Rosemary Purdie 'Kamchatka Revisited: Plant Life on the Edge'

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Thursday, 22 May 2014 - 12:30pm

Kamchatka peninsula in Far Eastern Russia has a landscape dominated by 30 active and 250+ inactive volcanoes. Its past and present volcanic activity, juxtaposed with its latitude and altitudinal variation plus long winters and short spring-summer seasons, can make survival challenging for plants. In this talk Rosemary will discuss these challenges, drawing on her travels there in 2011 and during a return visit in 2013 that included spending time on/in some very active volcanoes.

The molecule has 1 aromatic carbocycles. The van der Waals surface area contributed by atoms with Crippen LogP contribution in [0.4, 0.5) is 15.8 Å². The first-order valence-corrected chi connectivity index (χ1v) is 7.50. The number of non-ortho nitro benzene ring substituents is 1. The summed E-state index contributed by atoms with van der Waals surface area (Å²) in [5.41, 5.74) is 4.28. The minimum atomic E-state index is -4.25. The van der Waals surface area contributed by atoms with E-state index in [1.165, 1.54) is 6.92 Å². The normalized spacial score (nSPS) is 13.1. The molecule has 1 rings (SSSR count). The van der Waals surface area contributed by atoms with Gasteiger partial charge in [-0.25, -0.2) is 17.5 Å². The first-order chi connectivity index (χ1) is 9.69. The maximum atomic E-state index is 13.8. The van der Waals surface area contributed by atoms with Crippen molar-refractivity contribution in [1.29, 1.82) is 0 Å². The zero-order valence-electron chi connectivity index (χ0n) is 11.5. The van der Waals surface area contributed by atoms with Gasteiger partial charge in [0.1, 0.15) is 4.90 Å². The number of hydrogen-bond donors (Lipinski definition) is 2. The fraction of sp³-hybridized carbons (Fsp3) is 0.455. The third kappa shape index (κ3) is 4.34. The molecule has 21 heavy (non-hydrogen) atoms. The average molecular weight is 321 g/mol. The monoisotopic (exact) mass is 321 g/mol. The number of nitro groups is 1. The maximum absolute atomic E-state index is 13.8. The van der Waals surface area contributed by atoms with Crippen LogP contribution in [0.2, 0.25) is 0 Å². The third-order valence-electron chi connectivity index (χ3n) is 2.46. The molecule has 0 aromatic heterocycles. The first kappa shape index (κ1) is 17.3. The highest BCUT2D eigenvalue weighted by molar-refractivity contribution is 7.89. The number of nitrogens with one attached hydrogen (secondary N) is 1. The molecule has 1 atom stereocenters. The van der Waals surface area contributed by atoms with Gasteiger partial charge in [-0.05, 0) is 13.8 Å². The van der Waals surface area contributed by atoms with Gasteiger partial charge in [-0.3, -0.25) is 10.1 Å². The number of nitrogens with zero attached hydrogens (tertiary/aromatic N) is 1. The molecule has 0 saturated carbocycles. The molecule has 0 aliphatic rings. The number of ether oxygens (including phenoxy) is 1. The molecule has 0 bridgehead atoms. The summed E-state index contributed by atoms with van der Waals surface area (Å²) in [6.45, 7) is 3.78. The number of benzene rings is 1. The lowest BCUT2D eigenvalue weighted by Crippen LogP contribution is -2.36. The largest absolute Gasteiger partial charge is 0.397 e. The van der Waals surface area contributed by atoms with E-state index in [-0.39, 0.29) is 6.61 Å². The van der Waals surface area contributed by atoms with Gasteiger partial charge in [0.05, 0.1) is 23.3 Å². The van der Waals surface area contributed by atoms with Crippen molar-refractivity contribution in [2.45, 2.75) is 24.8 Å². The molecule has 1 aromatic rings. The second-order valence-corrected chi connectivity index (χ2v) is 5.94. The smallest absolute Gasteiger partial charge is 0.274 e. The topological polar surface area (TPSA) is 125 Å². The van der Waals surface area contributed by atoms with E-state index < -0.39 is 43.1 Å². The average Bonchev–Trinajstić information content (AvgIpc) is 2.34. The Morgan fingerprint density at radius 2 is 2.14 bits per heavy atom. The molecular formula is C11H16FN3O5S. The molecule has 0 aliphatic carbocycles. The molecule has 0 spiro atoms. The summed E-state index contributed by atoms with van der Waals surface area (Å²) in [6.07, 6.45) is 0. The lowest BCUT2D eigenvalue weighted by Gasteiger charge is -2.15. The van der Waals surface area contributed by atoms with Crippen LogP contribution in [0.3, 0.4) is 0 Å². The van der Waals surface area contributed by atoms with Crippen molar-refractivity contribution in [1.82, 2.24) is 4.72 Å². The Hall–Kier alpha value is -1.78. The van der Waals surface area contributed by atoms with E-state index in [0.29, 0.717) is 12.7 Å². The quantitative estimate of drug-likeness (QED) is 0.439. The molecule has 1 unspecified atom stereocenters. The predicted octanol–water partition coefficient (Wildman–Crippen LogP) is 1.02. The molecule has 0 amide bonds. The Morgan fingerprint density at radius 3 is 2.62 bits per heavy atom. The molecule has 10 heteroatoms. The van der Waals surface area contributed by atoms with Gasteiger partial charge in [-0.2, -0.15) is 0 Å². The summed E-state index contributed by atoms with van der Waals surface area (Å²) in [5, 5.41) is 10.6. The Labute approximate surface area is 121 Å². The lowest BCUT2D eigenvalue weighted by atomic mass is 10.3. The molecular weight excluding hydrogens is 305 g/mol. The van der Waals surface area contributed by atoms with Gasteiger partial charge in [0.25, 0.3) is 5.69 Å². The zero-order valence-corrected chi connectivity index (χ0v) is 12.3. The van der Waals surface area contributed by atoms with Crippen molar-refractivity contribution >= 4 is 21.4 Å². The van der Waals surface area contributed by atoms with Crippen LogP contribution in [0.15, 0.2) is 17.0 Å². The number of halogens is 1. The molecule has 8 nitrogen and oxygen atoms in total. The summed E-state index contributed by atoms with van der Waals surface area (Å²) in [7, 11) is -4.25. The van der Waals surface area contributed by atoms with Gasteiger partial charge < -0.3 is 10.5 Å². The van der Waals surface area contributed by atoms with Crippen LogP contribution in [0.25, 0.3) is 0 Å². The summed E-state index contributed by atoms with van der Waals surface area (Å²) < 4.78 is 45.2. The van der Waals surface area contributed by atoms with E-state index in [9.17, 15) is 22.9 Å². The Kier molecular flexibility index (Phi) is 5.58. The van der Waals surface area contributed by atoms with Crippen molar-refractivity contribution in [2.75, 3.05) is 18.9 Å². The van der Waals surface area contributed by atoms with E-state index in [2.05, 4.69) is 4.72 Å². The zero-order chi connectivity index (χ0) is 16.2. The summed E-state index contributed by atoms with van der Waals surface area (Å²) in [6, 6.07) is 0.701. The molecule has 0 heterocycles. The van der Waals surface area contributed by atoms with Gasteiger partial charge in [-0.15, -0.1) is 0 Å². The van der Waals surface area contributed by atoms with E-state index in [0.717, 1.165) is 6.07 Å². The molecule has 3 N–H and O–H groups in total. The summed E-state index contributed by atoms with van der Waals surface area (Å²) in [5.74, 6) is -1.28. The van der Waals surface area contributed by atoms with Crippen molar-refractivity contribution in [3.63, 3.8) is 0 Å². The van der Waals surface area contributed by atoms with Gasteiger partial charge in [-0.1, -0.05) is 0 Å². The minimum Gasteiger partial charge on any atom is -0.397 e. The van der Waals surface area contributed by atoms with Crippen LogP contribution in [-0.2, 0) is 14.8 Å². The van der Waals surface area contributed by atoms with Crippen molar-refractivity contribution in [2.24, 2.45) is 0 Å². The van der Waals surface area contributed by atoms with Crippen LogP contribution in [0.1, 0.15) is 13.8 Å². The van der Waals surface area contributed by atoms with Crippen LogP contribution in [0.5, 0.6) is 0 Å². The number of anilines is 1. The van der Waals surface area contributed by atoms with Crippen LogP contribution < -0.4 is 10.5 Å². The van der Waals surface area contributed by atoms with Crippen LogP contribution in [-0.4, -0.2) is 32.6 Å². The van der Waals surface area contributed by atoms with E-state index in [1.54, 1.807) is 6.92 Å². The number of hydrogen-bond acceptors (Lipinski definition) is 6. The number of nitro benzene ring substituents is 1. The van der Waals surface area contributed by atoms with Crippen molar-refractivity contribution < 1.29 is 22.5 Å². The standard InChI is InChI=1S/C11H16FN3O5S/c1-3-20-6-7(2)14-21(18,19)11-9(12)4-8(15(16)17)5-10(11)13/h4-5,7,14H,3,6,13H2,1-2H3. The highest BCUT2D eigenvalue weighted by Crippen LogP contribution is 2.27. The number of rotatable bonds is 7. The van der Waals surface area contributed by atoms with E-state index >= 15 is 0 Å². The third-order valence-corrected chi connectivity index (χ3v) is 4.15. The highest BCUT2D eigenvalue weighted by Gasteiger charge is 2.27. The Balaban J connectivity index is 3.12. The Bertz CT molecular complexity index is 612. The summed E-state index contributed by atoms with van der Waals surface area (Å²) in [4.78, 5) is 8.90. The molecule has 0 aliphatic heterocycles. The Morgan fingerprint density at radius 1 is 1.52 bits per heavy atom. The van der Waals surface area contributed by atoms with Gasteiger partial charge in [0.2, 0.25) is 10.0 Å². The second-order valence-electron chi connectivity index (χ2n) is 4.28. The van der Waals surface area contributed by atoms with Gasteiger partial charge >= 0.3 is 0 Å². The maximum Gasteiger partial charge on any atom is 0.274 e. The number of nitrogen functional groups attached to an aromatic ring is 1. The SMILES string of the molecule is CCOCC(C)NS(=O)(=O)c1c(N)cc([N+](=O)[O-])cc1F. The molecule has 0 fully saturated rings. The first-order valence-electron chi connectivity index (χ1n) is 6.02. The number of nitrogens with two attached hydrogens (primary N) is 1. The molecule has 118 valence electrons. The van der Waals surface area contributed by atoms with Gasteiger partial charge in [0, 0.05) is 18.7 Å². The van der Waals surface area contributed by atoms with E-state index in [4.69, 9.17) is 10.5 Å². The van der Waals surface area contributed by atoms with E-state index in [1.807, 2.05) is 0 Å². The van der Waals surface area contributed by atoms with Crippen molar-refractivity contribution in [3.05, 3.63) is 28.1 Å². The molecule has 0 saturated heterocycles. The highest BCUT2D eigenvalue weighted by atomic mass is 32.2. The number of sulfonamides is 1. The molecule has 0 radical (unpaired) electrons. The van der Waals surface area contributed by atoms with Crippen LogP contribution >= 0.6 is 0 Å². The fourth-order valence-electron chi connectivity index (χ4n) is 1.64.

Rosemary Purdie is an ecologist who completed a science degree at Adelaide University, then spent two years in Malaysia with Australian Volunteers Abroad, lecturing at Serdang Agricultural College. After doing a PhD at the Australian National University, she was employed as a botanist at the Queensland Herbarium in Brisbane, and over the next four years lead a peripatetic life in teams mapping the land systems and vegetation of western Queensland. She then shifted to Canberra and joined the Commonwealth Public Service, holding a range of positions in the Bureau of Fauna and Flora, the Australian Heritage Commission and the Murray Darling Basin Commission. Her work ranged from helping to edit volumes of the Flora of Australia, to assessing and protecting places across Australia of natural and cultural heritage significance, to developing policies related to catchment management. She then spent 2 and a half years as the ACT’s Commissioner for the Environment before leaving the formal work force to be her own boss and have time to pursue two of her passions — plant conservation and travel to off-the-beaten track locations.